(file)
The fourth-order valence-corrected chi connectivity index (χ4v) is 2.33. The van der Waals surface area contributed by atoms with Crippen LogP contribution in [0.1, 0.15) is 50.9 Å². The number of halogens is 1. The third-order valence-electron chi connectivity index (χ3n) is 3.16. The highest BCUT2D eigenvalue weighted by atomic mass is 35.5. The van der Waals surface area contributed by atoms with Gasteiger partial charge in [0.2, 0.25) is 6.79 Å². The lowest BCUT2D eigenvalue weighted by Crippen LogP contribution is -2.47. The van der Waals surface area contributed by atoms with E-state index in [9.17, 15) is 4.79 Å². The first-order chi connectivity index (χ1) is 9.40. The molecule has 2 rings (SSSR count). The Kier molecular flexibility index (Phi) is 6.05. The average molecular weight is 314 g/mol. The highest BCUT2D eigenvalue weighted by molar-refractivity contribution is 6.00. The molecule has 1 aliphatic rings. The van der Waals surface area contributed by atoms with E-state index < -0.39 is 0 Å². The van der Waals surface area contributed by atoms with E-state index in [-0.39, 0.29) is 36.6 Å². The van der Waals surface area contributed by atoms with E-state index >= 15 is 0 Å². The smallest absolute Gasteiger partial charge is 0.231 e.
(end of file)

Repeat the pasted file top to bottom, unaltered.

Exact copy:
The fourth-order valence-corrected chi connectivity index (χ4v) is 2.33. The van der Waals surface area contributed by atoms with Crippen LogP contribution in [0.1, 0.15) is 50.9 Å². The number of halogens is 1. The third-order valence-electron chi connectivity index (χ3n) is 3.16. The highest BCUT2D eigenvalue weighted by atomic mass is 35.5. The van der Waals surface area contributed by atoms with Gasteiger partial charge in [0.2, 0.25) is 6.79 Å². The lowest BCUT2D eigenvalue weighted by Crippen LogP contribution is -2.47. The van der Waals surface area contributed by atoms with E-state index in [9.17, 15) is 4.79 Å². The first-order chi connectivity index (χ1) is 9.40. The molecule has 2 rings (SSSR count). The Kier molecular flexibility index (Phi) is 6.05. The average molecular weight is 314 g/mol. The highest BCUT2D eigenvalue weighted by molar-refractivity contribution is 6.00. The molecule has 1 aliphatic rings. The van der Waals surface area contributed by atoms with E-state index < -0.39 is 0 Å². The van der Waals surface area contributed by atoms with E-state index in [-0.39, 0.29) is 36.6 Å². The van der Waals surface area contributed by atoms with E-state index >= 15 is 0 Å². The smallest absolute Gasteiger partial charge is 0.231 e.